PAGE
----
The Humor in a Practice, Part 1

Let’s face it, meditation is not a direct path to peace and enlightenment. It is a deeply humbling practice that invites us to pay attention to what is happening regardless of its quality. Still, we can find ourself treating is as a grim duty that just adds to our list of to-dos.

At the same time, the practice inclines us towards compassion, kindness and joy. As we observe the response of our mind, we perhaps learn not take things so seriously because the mind does what it wants to do. What is your practice like? If you are anything like me, you’ll probably recognize this:

Anyone who knows me knows I am passionate about three things: my family, meditation and stand-up comedy. After my dad died in 2011, comedy (specifically WTF with Marc Maron) was the one tool that helped me grieve without trying to avoid the grief itself.  It allowed me to feel what I was feeling without it consuming me. I was able to sense the common experience of these painful emotions in the stories comedians were telling. Comedians take the serious and the mundane and create a world to explore the range of human emotions. Many comedians have taken up meditation and spiritual paths including Pete Holmes, Natasha LeggeroJoe Rogan, and, below, Jen Kirkman. You owe it to yourself to watch the first 15 minutes of her Just Keep Livin’? special on Netflix, but you can get a sneak peak in the video below:

I’ll be sharing more stand-up comedy with you in a future blog post but in the meantime, you might try the practice below on the Insight Timer App.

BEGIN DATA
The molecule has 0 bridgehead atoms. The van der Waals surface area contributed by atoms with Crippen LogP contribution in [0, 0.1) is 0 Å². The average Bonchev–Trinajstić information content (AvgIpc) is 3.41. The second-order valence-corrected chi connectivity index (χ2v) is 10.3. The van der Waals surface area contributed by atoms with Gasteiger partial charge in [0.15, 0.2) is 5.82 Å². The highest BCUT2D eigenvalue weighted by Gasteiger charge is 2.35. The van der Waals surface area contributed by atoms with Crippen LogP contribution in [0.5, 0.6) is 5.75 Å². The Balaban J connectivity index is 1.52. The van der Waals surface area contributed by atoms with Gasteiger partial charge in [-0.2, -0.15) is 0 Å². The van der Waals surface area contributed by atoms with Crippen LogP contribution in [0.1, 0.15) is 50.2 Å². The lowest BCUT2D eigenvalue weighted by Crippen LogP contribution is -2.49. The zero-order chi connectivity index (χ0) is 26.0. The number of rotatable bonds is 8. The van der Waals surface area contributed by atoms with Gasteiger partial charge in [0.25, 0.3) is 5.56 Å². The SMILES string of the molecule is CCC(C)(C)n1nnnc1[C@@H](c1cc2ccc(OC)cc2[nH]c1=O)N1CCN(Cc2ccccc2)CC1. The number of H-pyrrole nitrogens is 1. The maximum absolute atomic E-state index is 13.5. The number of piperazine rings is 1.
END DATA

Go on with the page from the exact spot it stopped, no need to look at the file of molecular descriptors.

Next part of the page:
One of my favorite teachers, David Gandelman of Grounded Mind, offers a meditation called Letting Go of Seriousness that I encourage you to check out on Insight Timer or just online. He declares, “humor is the grease and seriousness is the glue” as we work with challenging circumstances and long-standing habits. His humorous style offers several opportunities to lighten and soften throughout the meditation. Below, he offers an introduction without the meditation. Enjoy.

 

Jump in to June

June is one of my favorite months. It brings transition, not only in the seasons, but in my work as a teacher and a parent. I found last summer that our mindfulness work actually picked up, not because our program participants were less busy, but because the people around them were less busy which seemingly gave them permission to slow down as well.

And so it goes. At the same time, routines change and may create convenient excuses to drop your self-care routine as well. So it is a good time to recommit and recenter.

Each day in June, Center for Self-Care will be offering Questions for a Mindful Journey. Like and follow us on Facebook to view and respond to the day’s question. We also have a limited number of slots for a private email group working with the same questions.

Screen Shot 2018-05-28 at 7.15.54 PMTo the left, you’ll see our summer offerings. You’ll see numerous opportunities to practice and join in fellowship, both in person and online.

Programs for Everyone

Meditate4SelfCare is a twice-weekly, free online meditation. Sundays at 9pm and Tuesdays at 8:30pm.

Programs for Men

Mindful Dads Meeting is a monthly drop-in group. Meditation instruction is provided along with time to write and reflect.

Men Sitting By A Fire is a monthly drop-in gathering where participants share stories on a different theme each time.

Mindful Men Meeting (email for details) is a monthly membership group that begins with practice followed by discussion of a topic such as busyness, fear, and joy.

What Brings You Here?

logo.pngThe practice of mindfulness asks us to notice and allow. Each moment is an opportunity to notice what’s here, allowing it to be here without changing anything, pushing away or avoiding. It is important because it can help us to see what is really here.  Things will change, emotions will come and go, but when we step back, we open space to identify what is important to us and what we need for our own care.